Date: 2016-10-17

Récit d'un ménestrel d'Alphonse de Poitiers

(331 words)

Author(s): Norbye, Marigold Anne
[Chronique des rois de France; Abrégé de l'histoire de France] ca 1260.France.According to the prologue, this Old French chronicle of the kings of France was written for Alphonse de Poitiers (1220-71), brother to LouisIX, by an anonymous "minstrel" who translated and collated from Latin originals. It was a loose translation of a Latin compilation made by a monk of Saint-Germain-des-Prés in the early 13th century, the Gesta regum Francorum usque ad annum 1214 which had already served as basis for a free translation by Anonyme de Béthune (ca 1216). The final three chapters drew on the Specul…
Date: 2016-10-17

Récit d'un ménestrel de Reims

(325 words)

Author(s): Grant, Lindy
mid-13th century. France. Anonymous verse chronicle in Old French particularly concerned with Reims and North Eastern France. Known by its modern title only since the 1876 edition, this prose chronicle remains mysterious. It is an excerpt from a longer work, with neither a proper beginning nor ending. Written, or at least written down in the form in which it survives, in 1260/1 - as is clear from the subject-matter, it presents a richly gossipy amalgam of fact and fiction of the preceding 80 yea…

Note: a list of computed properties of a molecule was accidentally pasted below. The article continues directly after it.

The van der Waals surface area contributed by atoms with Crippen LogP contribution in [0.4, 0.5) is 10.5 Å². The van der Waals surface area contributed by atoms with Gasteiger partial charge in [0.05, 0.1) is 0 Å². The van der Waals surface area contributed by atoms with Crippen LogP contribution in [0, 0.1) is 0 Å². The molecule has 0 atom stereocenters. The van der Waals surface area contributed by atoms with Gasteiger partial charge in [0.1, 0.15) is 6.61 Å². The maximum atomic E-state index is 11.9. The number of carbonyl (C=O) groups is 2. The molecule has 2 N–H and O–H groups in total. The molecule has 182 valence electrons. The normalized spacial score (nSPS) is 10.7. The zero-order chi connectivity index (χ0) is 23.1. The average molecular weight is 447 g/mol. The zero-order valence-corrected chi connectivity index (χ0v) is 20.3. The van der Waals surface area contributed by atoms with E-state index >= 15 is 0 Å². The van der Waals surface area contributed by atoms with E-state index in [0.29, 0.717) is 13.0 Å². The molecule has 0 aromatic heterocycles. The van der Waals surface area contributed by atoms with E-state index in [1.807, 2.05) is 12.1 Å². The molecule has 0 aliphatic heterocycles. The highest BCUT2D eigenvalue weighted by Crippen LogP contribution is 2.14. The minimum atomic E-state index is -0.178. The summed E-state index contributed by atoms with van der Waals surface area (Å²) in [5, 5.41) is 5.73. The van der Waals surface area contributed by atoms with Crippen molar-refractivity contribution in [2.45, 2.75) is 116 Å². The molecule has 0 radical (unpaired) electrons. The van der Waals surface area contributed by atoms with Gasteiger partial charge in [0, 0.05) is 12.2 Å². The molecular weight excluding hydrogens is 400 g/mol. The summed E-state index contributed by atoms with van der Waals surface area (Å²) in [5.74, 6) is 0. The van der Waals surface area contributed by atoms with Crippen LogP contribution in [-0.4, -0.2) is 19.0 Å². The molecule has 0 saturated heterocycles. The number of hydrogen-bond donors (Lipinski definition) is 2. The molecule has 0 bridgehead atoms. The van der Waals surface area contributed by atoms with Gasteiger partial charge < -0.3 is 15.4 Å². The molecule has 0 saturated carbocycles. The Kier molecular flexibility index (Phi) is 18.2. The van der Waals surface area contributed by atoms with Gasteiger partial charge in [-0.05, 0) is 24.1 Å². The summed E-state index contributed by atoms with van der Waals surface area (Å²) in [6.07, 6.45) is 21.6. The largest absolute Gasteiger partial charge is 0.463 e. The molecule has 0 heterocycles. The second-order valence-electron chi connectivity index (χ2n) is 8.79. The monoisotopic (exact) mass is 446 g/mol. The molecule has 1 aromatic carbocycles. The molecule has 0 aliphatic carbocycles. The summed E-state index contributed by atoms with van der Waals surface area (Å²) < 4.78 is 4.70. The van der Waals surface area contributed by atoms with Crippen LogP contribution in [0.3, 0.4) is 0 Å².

Date: 2016-10-17

Reginald of Wroxham

(102 words)

Author(s): Kennedy, Edward Donald
d.1235? England. Author of lost chronicles ( cronicis) of which only excerpts for the years 1213-16 and 1235 survive as interpolations into one manuscript of Matthew Paris's Flores Historiarum (London, BL, Royal 14.C.6). The interpolations, published as an appendix to the introduction of Luard's edition, were apparently made when the early part of the manuscript (down to 1304) was being written at the Benedictine monastery of St. Benet Hulme in Norfolk.The final entry notes the death of Reginald Cresi, parson of Wroxham in 1235.Kennedy, Edward DonaldBibliography Text H.R. Luard, Flo…
Date: 2016-10-17

Regino of Prüm

(230 words)

Author(s): Penn, Stephen
d. 915. Germany. Regino entered the Benedictine order in his youth, becoming abbot of Prüm in 892 during difficult times for the abbey, largely at the hands of the Normans. His Chronicon was Regino's most ambitious and influential work, and won him a reputation as an historian. He also published a guide to music, the Epistola de Harmonica Institutione. His Chronicon covers the history of Christianity until the beginning of the 10th century, drawing upon a range of existing sources (Bede's influence in the earlier part of the narrative is particularly conspicuous). …